From Jim MacClay, Web Staff
© Leslie Woolner Bardsley
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Frank Woolner
Journalist, Headquarters, 3rd Armored Division

Published in 3AD Association Newsletter - February, 1973


Sometimes a darned good soldier gets himself all psyched up in combat and then, for a little while, he is a menace to himself and his companions. Usually, some little thing triggers unreasoning fear. I've had it happen to me, and I saw a sterling example in a buddy.

This is the first time the story has been told, primarily because I can't remember the name of the town. It was somewhere up beyond the Siegfried Line when we were punching away in the mud of that first winter. (I do remember Colonel Walter Richardson with tears running down his weathered cheeks as he saw kraut gunners flame his bogged tanks.)

Anyhow, Miller and I went up for some reason or another. He was driving the Jeep (oops - the Peep!) and I was there to make notes for posterity and the civilian correspondents on their duffs back at Army Press Center. We were both buck sergeants and we'd soldiered together for a long time. In fact, we'd saved each other's lives often enough to trust one another.

Frank Miller, out of Hurley, New York, was a tank commander among other things. He had already collected one medal for valor when this happened, so he wasn't any shrinking violet. Most of the gang at Company A, 703rd TD called him "Bugs," or "Bugs Bunny" because - well, hell, because he had buck teeth! Frank made a joke of it, and he still calls himself "Bugs," and his home is labeled "The Bughouse."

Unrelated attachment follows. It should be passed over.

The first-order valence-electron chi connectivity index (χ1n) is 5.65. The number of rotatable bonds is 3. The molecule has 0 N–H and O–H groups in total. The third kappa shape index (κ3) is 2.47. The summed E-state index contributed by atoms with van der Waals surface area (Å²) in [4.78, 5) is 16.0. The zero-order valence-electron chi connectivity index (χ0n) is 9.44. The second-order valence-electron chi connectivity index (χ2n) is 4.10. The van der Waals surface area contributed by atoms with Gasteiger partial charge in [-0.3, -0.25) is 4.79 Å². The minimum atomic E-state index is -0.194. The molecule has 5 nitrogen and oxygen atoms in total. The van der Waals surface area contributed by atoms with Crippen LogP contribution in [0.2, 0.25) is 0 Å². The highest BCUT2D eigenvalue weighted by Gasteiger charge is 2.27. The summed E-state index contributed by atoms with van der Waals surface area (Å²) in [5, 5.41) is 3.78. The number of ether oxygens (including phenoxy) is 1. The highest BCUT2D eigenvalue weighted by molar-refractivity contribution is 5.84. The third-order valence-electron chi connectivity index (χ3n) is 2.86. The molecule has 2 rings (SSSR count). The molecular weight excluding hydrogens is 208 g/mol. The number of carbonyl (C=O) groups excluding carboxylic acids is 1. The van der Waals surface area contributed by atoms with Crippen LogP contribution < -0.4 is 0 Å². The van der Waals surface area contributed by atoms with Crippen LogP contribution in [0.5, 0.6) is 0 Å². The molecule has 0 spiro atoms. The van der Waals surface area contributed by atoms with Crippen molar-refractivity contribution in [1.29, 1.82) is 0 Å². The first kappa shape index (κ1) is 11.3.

Everything was fine. We bumped up over those impossible muddy roads and the gutters were piled high with teller mines. There was some incoming mail, but nothing very ferocious until we got to Richardson's CP, a former German dwelling. Then they threw in a lot of mortar and the stuff seemed to miss us by inches. There's too little chance to duck a mortar shell because the damned things crumps before it whistles.

Miller broke up and got scared. It seems that, in this house, there was a door that looked like a mahogany coffin lid and on it there was a sterling silver plate with the name "Miller" beautifully etched!

Frank never bugged out or neglected his job, but I noted that his scrubby mustache was quivering long before we concluded our business and boarded the Peep to go back.

Then, forgetting that you can drive into a shellburst, as I well as miss one by slowing down, he took that confounded vehicle out at suicidal speed. We bounded over pot-holes and slowed around corners, missing tanks and Red Ball trucks by inches. Somehow Miller had an idea that every kraut shell had his name on it. I just cussed and yelled and hung on to my helmet.

Finally, we seemed to outdistance the worst of the ranging artillery, and Frank began to slow down. After awhile we halted, because there was a traffic jam - a column of 155's moving up. It wasn't the nicest of landscapes: mud and piles of teller mines and trees splintered during the attack.

But Miller was still mesmerized by that "coffin lid" and the plaque attached. I never saw him so scared in my life, and I had been in situations with him where only luck kept us from the inevitable mattress cover and a few words of grace.

A dud mortar shell was lying at the side of the road. As in a seance, and before I could grab his arm or yell a warning, he picked that damned thing up and pitched it into a pile of teller mines at the side of the road!

Thank God, it was a true dud.

Miller got himself shot up a little before the war ended, and he earned some more gallant fruit salad, and he was a good soldier - but I often wonder if he remembers the day when he got all discombobulated by a silver plaque on a door that looked like a coffin lid.

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